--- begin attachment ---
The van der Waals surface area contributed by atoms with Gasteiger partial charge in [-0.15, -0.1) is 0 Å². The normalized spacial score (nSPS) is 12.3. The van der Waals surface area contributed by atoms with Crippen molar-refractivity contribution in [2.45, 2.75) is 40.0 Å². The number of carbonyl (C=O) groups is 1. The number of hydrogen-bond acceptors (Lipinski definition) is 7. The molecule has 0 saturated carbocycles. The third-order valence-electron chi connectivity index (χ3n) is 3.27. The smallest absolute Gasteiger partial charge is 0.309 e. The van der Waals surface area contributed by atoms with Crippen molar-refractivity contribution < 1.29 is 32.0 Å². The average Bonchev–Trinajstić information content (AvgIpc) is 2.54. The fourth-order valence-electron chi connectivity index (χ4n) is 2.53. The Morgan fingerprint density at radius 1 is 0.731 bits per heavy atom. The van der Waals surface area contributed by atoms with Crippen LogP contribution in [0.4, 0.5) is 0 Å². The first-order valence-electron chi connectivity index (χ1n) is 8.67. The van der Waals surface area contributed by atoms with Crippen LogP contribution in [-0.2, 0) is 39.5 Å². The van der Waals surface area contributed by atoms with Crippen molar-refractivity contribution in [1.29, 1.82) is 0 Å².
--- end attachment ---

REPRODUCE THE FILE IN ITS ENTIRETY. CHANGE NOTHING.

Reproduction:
The van der Waals surface area contributed by atoms with Gasteiger partial charge in [-0.15, -0.1) is 0 Å². The normalized spacial score (nSPS) is 12.3. The van der Waals surface area contributed by atoms with Crippen molar-refractivity contribution in [2.45, 2.75) is 40.0 Å². The number of carbonyl (C=O) groups is 1. The number of hydrogen-bond acceptors (Lipinski definition) is 7. The molecule has 0 saturated carbocycles. The third-order valence-electron chi connectivity index (χ3n) is 3.27. The smallest absolute Gasteiger partial charge is 0.309 e. The van der Waals surface area contributed by atoms with Crippen molar-refractivity contribution < 1.29 is 32.0 Å². The average Bonchev–Trinajstić information content (AvgIpc) is 2.54. The fourth-order valence-electron chi connectivity index (χ4n) is 2.53. The Morgan fingerprint density at radius 1 is 0.731 bits per heavy atom. The van der Waals surface area contributed by atoms with Crippen LogP contribution in [0.4, 0.5) is 0 Å². The first-order valence-electron chi connectivity index (χ1n) is 8.67. The van der Waals surface area contributed by atoms with Crippen LogP contribution in [-0.2, 0) is 39.5 Å². The van der Waals surface area contributed by atoms with Crippen molar-refractivity contribution in [1.29, 1.82) is 0 Å².